February 17, 2014 § Leave a comment
Yesterday I did something I haven’t done in a very long time: I baked bread. I used the baguette recipe I posted about a while back, but I’ve made some slight modifications in process since then. See, it turns out that most bread recipes are written with instructions to maximize crustiness. I guess most people like a really crunchy crust? Not me (or my kids): I want my bread moist and chewy and not ripping up the roof of my mouth. I can eat me some Cap’n Crunch if I want that.
So. I went back to those recipes and books and I paid special attention to the bits that were emphasized for crustiness: baking on a stone, steaming (with a pan of water in the oven), and painting the dough with a coat of water just before baking. Then I stopped doing all of those things, and now I have bread with perfect — for us — crust. It’s chewy and delicious, but not at all crunchy. I don’t use any water, either applied to the dough or to steam, and instead of baking on a stone I bake on parchment paper on an airbake cookie sheet (or in a loaf pan).
February 8, 2014 § Leave a comment
Last night, Becky and I were on our own, as Zack and Kit were off to Zacky’s karate school awards banquet. The banquet’s big draw was a chocolate fountain, so I told Becky we would do chocolate fondue at home.
We used dark chocolate for the fondue (because that’s what we had on hand, because that’s what we usually eat), and Becky didn’t care for it, but has agreed to try it again with milk chocolate. She’s such a trooper, that one. She *did* try something entirely new for her, pound cake, which she quite liked (because, duh). Since she tries something new approximately once every 2.5 years, I’m calling it a win. Other dippers we had were marshmallows, animal crackers, toffee cookies, pretzels, and pop chips. My favorites were the marshmallows and animal crackers. I do not recommend the pop chips.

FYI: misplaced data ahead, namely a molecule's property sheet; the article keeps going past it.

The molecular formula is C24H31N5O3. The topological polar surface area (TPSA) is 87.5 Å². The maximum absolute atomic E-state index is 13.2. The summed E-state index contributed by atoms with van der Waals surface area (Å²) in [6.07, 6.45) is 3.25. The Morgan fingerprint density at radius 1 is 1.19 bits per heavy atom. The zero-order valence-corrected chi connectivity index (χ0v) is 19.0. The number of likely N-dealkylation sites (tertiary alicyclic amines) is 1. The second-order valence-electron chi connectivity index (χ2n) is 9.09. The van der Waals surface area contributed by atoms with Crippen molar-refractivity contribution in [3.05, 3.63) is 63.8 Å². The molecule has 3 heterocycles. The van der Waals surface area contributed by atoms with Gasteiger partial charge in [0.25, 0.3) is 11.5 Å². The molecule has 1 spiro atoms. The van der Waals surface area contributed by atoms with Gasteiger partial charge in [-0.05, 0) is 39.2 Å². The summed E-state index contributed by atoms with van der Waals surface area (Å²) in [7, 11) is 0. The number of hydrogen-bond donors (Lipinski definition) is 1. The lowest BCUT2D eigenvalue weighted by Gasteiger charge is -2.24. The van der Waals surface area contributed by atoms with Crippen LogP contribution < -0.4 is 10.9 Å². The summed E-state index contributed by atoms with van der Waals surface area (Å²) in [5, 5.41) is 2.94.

January 15, 2014 § 1 Comment
The backstory: Kit has had to go gluten free. Like, extremely gluten free. I like to call him a Gluten Freek. The tiniest eensiest little bit of gluteny goodness — even just from cross-contamination — will double him right over with stomach cramps. So, he’s been missing a lot of his favorite foods, especially stuff we typically
get got in restaurants, like burgers and fries. A few months ago, we discovered that the kids’ favorite stop on the way up to Boston, Maggie McFly’s, has an extensive GF menu and a dedicated GF fryer. And for the “bun” on the burgers, instead of the regular GF buns like he’s been getting at the store, they have this amazing GF cheesy flatbread stuff. It’s so good I’ve started ordering my burgers with them, too.
I looked for a recipe for bread like this with no success, and then about a month ago, one came across my interwebs (I think on Twitter, but I’m honestly not sure). I tried it out last month and it came out pretty good, if a little greasy. This time, it’s pretty much perfect. The original recipe I found calls for tapioca flour, which it turns out I can’t use, as even the smell of it triggers my gag reflex (even just the little bit in GF all-purpose mixes). He talked a lot about the fine, silky texture of the tapioca flour, and I thought rice flour might substitute in nicely. Sure enough, it subs right in. Now, mine don’t look all pretty and puffy like in the pictures over at the original recipe, I assume because of the different flour. But, since we really want to use them for sandwiches, that actually works in my favor.